The Department of Education under DeVos is threatening to withhold federal education funds to Connecticut and the cities because of the state support of trans athletes.
Trump administration threatens to withhold federal funds to Connecticut schools over inclusive transgender athlete policy
By Pat Eaton-Robb AP
September 17, 2020
The U.S. Department of Education is threatening to withhold some federal funding from Connecticut school districts if they follow a state policy that allows transgender girls to compete as girls in high school sports.
In response to a complaint filed last year by several cisgender female track athletes who argued that two transgender female runners had an unfair physical advantage, the federal agency’s office for civil rights determined in May that Connecticut’s policy violates the civil rights of athletes who are not transgender.
School districts including New Haven, as well as the Capitol Region Education Council, were asked around the beginning of September to sign a document to receive grants from a program for magnet schools that states they will “not participate in any interscholastic sporting events” unless the Connecticut Interscholastic Athletic Conference changes its policy on transgender athletes.
The ACLU of Connecticut, which is representing the transgender athletes, said the Trump administration is trying to pressure schools into denying transgender athletes an opportunity to compete.
“It’s incredibly mean spirited,” said Dan Barrett, the ACLU of Connecticut’s legal director. Connecticut Attorney General William Tong declined to say how the state will respond but said he is working with the school districts to secure their magnet school funding.
The schools and the state is caught up in the discrimination coming out of Washington DC where anything LGBTQ is coming under fire especially trans people. We are seen as the low hanging fruit for easy picking.
The New York Times wrote…
The move to withhold about $18 million intended to help schools desegregate could have national implications for both transgender athletes and students of color.
The department’s Office for Civil Rights has warned officials at three Connecticut school districts that it will not release desegregation grants as planned on Oct. 1, unless the districts cut ties with the Connecticut Interscholastic Athletic Conference over its transgender policies. Negotiations among the parties continued Thursday evening.
Officials with the conference, which governs high school athletics in the state, say their policies conform to Connecticut law.
School board member Ed Joyner said the district plans to fight the move.“The Office of Civil Rights — I don’t feel comfortable calling them that now — are using this example to take money from us that really, most of it is devoted to academic learning and the resources we need to educate our kids,” Joyner said.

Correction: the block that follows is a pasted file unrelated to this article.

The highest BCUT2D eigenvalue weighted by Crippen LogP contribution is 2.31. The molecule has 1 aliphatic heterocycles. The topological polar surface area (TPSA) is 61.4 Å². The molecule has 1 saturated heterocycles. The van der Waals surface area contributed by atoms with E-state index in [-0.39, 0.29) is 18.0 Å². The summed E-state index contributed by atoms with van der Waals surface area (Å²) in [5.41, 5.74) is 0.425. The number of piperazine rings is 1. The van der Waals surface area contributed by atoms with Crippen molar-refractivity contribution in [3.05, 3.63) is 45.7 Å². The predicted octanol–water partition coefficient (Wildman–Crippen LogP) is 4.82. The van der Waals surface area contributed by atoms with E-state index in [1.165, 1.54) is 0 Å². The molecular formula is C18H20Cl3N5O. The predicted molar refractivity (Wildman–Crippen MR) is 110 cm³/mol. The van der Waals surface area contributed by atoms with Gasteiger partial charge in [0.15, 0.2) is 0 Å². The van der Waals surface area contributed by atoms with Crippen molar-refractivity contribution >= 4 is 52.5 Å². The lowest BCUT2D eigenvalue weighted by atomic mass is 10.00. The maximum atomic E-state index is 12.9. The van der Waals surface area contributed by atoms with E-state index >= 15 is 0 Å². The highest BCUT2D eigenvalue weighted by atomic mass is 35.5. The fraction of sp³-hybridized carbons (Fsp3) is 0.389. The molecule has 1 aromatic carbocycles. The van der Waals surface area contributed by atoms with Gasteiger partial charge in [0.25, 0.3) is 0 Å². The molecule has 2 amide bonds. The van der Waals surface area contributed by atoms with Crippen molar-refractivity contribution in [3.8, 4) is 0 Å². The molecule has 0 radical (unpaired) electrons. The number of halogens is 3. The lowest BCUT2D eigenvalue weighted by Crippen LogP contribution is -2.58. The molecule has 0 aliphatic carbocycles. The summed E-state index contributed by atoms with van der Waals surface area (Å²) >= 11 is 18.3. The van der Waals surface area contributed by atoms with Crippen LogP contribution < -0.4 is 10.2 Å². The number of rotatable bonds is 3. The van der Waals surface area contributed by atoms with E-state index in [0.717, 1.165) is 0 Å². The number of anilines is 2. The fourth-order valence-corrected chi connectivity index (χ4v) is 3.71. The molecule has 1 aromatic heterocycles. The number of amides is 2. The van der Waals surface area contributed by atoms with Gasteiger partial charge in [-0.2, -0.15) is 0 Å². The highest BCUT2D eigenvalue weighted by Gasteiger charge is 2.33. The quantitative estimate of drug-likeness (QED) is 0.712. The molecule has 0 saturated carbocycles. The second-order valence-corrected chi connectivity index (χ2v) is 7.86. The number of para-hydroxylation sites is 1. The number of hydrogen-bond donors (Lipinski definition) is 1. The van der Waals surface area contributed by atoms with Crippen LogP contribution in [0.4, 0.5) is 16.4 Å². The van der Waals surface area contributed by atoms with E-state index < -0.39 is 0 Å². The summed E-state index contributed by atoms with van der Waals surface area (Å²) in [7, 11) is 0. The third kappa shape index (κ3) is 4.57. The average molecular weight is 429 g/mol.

New Haven Mayor Justin Elicker said the board is ready to fight the move.
“This is effectively extortion, where the federal government is taking away funding from our public schools, which we will fight, in order to put us in a position where we’re going against something that I believe is an important policy that we uphold,” Elicker said.
Connecticut governor Lamont has hinted that he will disobey Connecticut law and allow the discrimination in order to save the federal funds for the state.
Meanwhile out in Colorado the question is will we be included in their quest for equality in the state.
Justice for all: CO transgender rights activists want their community included in fight for equalityLast year the governor signed into law banning Conversion Therapy and you may remember that Colorado is the state of Masterpiece Cakeshop case where the court ruled that the state’s Colorado Civil Rights Commission brought religious bias into the decision making.
Denver Channel Ch 7
By Micah Smith, Stephen McNelis
September 16, 2020
DENVER — As nationwide social justice movements continue to demand justice for marginalized communities, a group of local Colorado activists say the transgender community has been left out of the national conversation.
“We have been marginalized and pushed to the side,” said Rev. Nicole Garcia, the pastor for mission development at Westview Presbyterian Church in Boulder,
“Even today, we see trans women of color as leaders and activists when it comes to speaking out against police violence and police harassment,” Schultz [Garcia, Sable Schultz, the manager of transgender services at the Center on Colfax] said.
But Schultz said brutality doesn't just come at the hands of police.
Since the start of 2020, the Human Rights Campaign has tracked 26 murders of transgender women and 19 were women of color.
Many perpetrators have tried to justify their actions saying women “passed” or appeared to be women who were assigned the sex “female” at birth.